Todd Stevens Tender Ties: Husbands' Rights and Racial Exclusion in Chinese Marriage Cases, 1882-1924 27 Law and Social Inquiry 271 (Spring 2002) The alien citizen is an American citizen by virtue of her birth in the United States but whose citizenship is suspect, if not denied, on account of the racialized identity of her immigrant ancestry. In this construction, the foreignness of non-European peoples is deemed unalterable, making nationality a kind of racial trait. Alienage, then, becomes... 2007
JORGE A. VARGAS U.s. Border Patrol Abuses, Undocumented Mexican Workers, and International Human Rights 2 San Diego International Law Journal 1 (2001) Throughout history, the U.S. government has claimed to stand by a strong policy of family reunification. After providing a brief overview of U.S. immigration policy and regulation since the 1800s, this Comment examines the existing statutory framework for family reunification. The author argues that legislation passed by the U.S. Senate in late-May... 2007
Victor C. Romero Devolution and Discrimination 58 New York University Annual Survey of American Law 377 (2002) Give me your tired, your poor, your huddled masses yearning to breathe free, exhorts the well-known poem which graces the platform of the Statue of Liberty standing in New York Harbor. Over the course of its history, the United States has welcomed more than fifty million immigrants, more than any other country. In 2005 more than one million... 2006
  Editors' Note 21 Asian American Law Journal 1 (2014) I. Introduction. 135 II. Background. 137 A. Racism and Homophobia in the Immigration Process. 138 B. The Asylum Process. 139 C. Characteristics of Asylum Applicants. 141 D. Not Gay Enough for the Government: The Case of Mohammad . 144 III. Uncovering Bias in Sexual Orientation Asylum Decisions. 147 A. Racial Stereotypes and Essentialism. 148 B.... 2006
Kevin R. Johnson Federalism and the Disappearing Equal Protection Rights of Immigrants 73 Washington and Lee Law Review Online 269 (July 27, 2016) I. Introduction. 558 II. The Classic Construction of Citizenship. 563 A. Citizenship's Equality Component. 564 B. The Exclusionary Aspect. 568 C. The Modern Construction. 572 III. Subordinates in Law. 579 A. The Indigenous People. 580 B. The Territorial Island Inhabitants. 585 IV. Subordinates in Fact?. 589 A. African-Americans. 589 B.... 2006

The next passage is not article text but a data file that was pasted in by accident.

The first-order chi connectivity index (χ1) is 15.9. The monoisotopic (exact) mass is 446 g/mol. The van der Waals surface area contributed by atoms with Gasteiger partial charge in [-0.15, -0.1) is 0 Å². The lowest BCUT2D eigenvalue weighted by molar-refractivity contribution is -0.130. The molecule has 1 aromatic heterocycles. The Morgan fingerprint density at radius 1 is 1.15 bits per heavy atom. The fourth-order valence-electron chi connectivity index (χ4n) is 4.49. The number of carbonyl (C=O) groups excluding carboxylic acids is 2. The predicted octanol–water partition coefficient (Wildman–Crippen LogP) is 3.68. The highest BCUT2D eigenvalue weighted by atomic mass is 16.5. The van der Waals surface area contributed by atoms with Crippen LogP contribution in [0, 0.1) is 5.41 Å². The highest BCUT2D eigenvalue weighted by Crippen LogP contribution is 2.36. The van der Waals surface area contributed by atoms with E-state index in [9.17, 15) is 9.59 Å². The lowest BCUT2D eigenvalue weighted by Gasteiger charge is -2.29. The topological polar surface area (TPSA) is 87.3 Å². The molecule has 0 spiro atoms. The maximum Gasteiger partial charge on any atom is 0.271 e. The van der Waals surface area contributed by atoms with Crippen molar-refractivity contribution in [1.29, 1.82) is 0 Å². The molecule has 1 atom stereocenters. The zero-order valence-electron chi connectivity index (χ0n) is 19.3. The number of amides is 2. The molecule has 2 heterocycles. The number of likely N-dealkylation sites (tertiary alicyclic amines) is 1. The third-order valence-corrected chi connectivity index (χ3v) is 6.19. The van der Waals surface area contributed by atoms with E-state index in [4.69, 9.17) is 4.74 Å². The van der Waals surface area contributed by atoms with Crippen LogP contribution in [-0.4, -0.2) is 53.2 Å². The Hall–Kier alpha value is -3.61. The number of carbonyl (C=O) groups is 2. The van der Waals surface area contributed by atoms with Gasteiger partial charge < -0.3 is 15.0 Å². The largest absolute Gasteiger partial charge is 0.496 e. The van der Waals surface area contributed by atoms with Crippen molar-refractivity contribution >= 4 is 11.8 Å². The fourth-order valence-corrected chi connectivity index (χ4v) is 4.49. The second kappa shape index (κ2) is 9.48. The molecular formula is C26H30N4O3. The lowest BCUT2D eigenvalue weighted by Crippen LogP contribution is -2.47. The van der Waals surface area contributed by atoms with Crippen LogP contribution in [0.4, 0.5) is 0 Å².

Hiroshi Motomura Immigration Law after a Century of Plenary Power: Phantom Constitutional Norms and Statutory Interpretation 100 Yale Law Journal 545 (December, 1990) In 2002, the United States Supreme Court held in Hoffman Plastic Compounds v. NLRB that an undocumented immigrant employee who used false work-authorization documentation could not be awarded statutory back pay regarding his employment termination for lawful union activity. The Court's underlying premise lay in limiting the back pay remedy to be... 2006
Rashad Hussain Preventing the New Internment: a Security-sensitive Standard for Equal Protection Claims in the Post-9/11 Era 13 Texas Journal on Civil Liberties & Civil Rights 117 (Fall 2007) It is well known among anthropologists that race as a scientific concept denoting human biological variation is no longer valid, but that race as a social construct and a shaping force still has profound material repercussions in peoples' daily lives. In 2004, two notable events occurred in Chicago that attested to the persistent significance of... 2006
Michael Scaperlanda Scalia's Short Reply to 125 Years of Plenary Power 68 Oklahoma Law Review 119 (Fall, 2015) PROFESSOR RICHARD BOSWELL: We are very fortunate here to have four really wonderful speakers who are very involved in many aspects of immigration law and policy, who will be talking about legalization of undocumented workers and its consequences as well as some of the related issues. Our first speaker on my far physical right is Cathy Tactaquin,... 2006
Hiroshi Motomura The New Migration Law: Migrants, Refugees, and Citizens in an Anxious Age 105 Cornell Law Review 457 (January, 2020) The year 2002 saw a dramatic shift in the dynamics of immigration litigation in the United States. Triggered by a streamlining of the Department of Justice (DOJ)'s administrative review of expulsion orders, immigration appeals have been pouring into the federal courts in record numbers. Not only is DOJ ordering more people expelled, but a... 2006
Matthew J. Lindsay The Perpetual "Invasion": past as Prologue in Constitutional Immigration Law 23 Roger Williams University Law Review 369 (Spring, 2018) This article applies theories of legal compliance to analyze the making of this country's first illegal immigrants--Chinese laborers who crossed the U.S.-Canadian and U.S.-Mexican borders in defiance of the Chinese exclusion laws (1882-1943). Drawing upon a variety of sources, including unpublished government records, I explore the ways in which... 2006
22 23 24 25 26 27 28 29 30 31 32 33 34 35 36 37 38 39